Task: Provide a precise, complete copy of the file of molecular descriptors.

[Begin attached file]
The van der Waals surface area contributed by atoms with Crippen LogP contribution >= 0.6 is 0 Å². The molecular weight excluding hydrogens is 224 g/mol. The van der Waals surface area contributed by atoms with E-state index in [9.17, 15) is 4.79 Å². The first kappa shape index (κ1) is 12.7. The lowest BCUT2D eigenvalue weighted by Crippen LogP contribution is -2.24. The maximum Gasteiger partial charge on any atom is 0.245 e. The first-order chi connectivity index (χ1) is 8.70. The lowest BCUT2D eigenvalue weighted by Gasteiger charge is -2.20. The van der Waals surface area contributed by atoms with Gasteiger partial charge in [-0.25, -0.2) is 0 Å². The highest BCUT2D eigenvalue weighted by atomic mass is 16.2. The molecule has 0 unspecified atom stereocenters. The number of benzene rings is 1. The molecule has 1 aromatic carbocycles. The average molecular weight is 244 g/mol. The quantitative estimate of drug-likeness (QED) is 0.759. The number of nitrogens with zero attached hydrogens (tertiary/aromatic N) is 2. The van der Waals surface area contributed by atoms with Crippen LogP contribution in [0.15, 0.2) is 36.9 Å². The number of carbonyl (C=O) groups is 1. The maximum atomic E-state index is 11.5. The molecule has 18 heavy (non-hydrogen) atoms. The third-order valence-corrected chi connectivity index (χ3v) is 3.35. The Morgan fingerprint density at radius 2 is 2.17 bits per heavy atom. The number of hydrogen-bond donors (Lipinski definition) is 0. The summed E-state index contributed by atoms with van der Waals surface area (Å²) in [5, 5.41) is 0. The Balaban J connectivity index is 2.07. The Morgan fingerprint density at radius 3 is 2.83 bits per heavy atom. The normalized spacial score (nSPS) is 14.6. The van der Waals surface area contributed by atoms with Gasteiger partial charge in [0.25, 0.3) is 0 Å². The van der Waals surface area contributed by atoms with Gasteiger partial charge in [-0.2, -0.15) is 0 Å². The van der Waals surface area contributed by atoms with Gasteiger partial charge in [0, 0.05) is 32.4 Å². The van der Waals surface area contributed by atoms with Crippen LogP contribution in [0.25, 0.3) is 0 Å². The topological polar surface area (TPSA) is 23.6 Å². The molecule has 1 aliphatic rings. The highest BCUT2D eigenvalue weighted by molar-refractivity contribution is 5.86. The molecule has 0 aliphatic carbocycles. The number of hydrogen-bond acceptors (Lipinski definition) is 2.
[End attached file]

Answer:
The van der Waals surface area contributed by atoms with Crippen LogP contribution >= 0.6 is 0 Å². The molecular weight excluding hydrogens is 224 g/mol. The van der Waals surface area contributed by atoms with E-state index in [9.17, 15) is 4.79 Å². The first kappa shape index (κ1) is 12.7. The lowest BCUT2D eigenvalue weighted by Crippen LogP contribution is -2.24. The maximum Gasteiger partial charge on any atom is 0.245 e. The first-order chi connectivity index (χ1) is 8.70. The lowest BCUT2D eigenvalue weighted by Gasteiger charge is -2.20. The van der Waals surface area contributed by atoms with Gasteiger partial charge in [-0.25, -0.2) is 0 Å². The highest BCUT2D eigenvalue weighted by atomic mass is 16.2. The molecule has 0 unspecified atom stereocenters. The number of benzene rings is 1. The molecule has 1 aromatic carbocycles. The average molecular weight is 244 g/mol. The quantitative estimate of drug-likeness (QED) is 0.759. The number of nitrogens with zero attached hydrogens (tertiary/aromatic N) is 2. The van der Waals surface area contributed by atoms with Crippen LogP contribution in [0.15, 0.2) is 36.9 Å². The number of carbonyl (C=O) groups is 1. The maximum atomic E-state index is 11.5. The molecule has 18 heavy (non-hydrogen) atoms. The third-order valence-corrected chi connectivity index (χ3v) is 3.35. The Morgan fingerprint density at radius 2 is 2.17 bits per heavy atom. The number of hydrogen-bond donors (Lipinski definition) is 0. The summed E-state index contributed by atoms with van der Waals surface area (Å²) in [5, 5.41) is 0. The Balaban J connectivity index is 2.07. The Morgan fingerprint density at radius 3 is 2.83 bits per heavy atom. The normalized spacial score (nSPS) is 14.6. The van der Waals surface area contributed by atoms with Gasteiger partial charge in [0.25, 0.3) is 0 Å². The van der Waals surface area contributed by atoms with Gasteiger partial charge in [-0.2, -0.15) is 0 Å². The van der Waals surface area contributed by atoms with Gasteiger partial charge in [0, 0.05) is 32.4 Å². The van der Waals surface area contributed by atoms with Crippen LogP contribution in [0.25, 0.3) is 0 Å². The topological polar surface area (TPSA) is 23.6 Å². The molecule has 1 aliphatic rings. The highest BCUT2D eigenvalue weighted by molar-refractivity contribution is 5.86. The molecule has 0 aliphatic carbocycles. The number of hydrogen-bond acceptors (Lipinski definition) is 2.